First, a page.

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Book Review: The Man on the Bench

The Man on the Bench. Gregory T. Obert. BAM! Publishing, February 24, 2016, Trade Paperback and eBook, 153 pages.

Reviewed by Ed Marohn.

“Today was a good day to do it. Today was a good day to kill myself.” And so begins the story of a young adult bent on committing suicide. Sitting on a park bench, the main character, Sean, ponders his death. Suddenly, an old man sits down next to him, invading Sean’s fragile space. John, the old man, becomes an irritant to Sean because of his questions, all the while intruding into Sean’s self-absorption.

It starts as a classical confrontation of young versus old, of two different men from different eras. The reader will find an interesting but different tale for each of them, yet they are connected by the thread of suffering.

Sean is emotionally damaged by abusive parents and by losing his first love, first to another man then, then by her death. He has little patience for John’s intrusion. The curt and abrasive dialogue expands in this short novel, almost driving the two to walk away from each other, but somehow they stay and discover more about each other, especially the sadness they share.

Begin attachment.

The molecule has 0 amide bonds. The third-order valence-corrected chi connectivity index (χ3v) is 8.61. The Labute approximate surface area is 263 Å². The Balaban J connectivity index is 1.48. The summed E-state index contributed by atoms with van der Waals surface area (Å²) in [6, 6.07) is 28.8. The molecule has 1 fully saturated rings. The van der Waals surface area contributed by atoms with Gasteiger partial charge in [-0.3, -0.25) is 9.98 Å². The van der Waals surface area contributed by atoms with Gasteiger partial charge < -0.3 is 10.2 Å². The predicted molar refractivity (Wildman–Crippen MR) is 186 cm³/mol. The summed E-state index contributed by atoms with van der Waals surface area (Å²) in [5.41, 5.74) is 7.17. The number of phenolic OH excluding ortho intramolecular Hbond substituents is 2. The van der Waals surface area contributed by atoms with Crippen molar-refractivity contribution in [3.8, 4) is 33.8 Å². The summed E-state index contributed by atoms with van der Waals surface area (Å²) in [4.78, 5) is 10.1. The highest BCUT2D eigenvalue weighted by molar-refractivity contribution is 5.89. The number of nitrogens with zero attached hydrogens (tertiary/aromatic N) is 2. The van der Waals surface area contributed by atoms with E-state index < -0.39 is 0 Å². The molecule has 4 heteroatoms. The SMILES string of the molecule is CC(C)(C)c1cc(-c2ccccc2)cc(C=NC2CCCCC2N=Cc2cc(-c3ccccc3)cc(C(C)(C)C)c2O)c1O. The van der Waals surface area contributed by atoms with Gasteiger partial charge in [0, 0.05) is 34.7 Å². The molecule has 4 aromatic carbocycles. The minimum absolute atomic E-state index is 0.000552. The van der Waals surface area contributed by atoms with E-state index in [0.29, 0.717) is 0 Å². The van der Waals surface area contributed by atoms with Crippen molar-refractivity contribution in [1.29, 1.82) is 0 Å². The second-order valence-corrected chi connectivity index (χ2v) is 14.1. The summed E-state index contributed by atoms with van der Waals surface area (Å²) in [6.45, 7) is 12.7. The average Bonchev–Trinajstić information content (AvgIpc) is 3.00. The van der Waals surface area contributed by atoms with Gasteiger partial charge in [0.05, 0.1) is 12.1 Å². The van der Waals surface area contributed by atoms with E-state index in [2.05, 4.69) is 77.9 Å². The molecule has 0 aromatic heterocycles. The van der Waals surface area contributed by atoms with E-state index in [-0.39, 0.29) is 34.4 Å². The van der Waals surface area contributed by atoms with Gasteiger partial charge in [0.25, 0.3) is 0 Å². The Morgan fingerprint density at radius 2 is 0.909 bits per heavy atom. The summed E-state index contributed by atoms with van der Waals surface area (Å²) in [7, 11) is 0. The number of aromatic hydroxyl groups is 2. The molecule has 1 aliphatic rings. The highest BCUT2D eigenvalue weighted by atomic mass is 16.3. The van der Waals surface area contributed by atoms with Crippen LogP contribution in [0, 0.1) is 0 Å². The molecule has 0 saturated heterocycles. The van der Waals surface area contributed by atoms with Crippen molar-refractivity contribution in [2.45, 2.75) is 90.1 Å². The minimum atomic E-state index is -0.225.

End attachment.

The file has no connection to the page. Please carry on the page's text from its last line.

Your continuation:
The author cleverly used the old man’s intrusion as a form of suicide intervention for Sean. John's life experiences force Sean to think over his own self-pity. To do this, the author uses flashbacks to develop the various plots and provide the continuity for the story. Although told in the first person, the author pulled off unique use of the third person in one chapter to help John’s life events unfold and for Sean to discover the depression that John went through over the death of his wife.

This is a book about emotional pain due to despair and depression as expressed by an old man who contemplated suicide after his wife died and whose health is now failing him, and by a young man who contemplates suicide after his disappointments and failures. It is a revealing insight into how two strangers can help each other by talking and sharing mental anguish. This is no formal therapy session, just two men on a park bench that fate has drawn together. The park bench becomes a focal point and a catalyst for two lives to hopefully overcome psychological pain.

The author cleverly wove the story for both characters, cumulating in an unexpected finish. Readers will enjoy the building plot lines and will grasp onto them for the race to the end.


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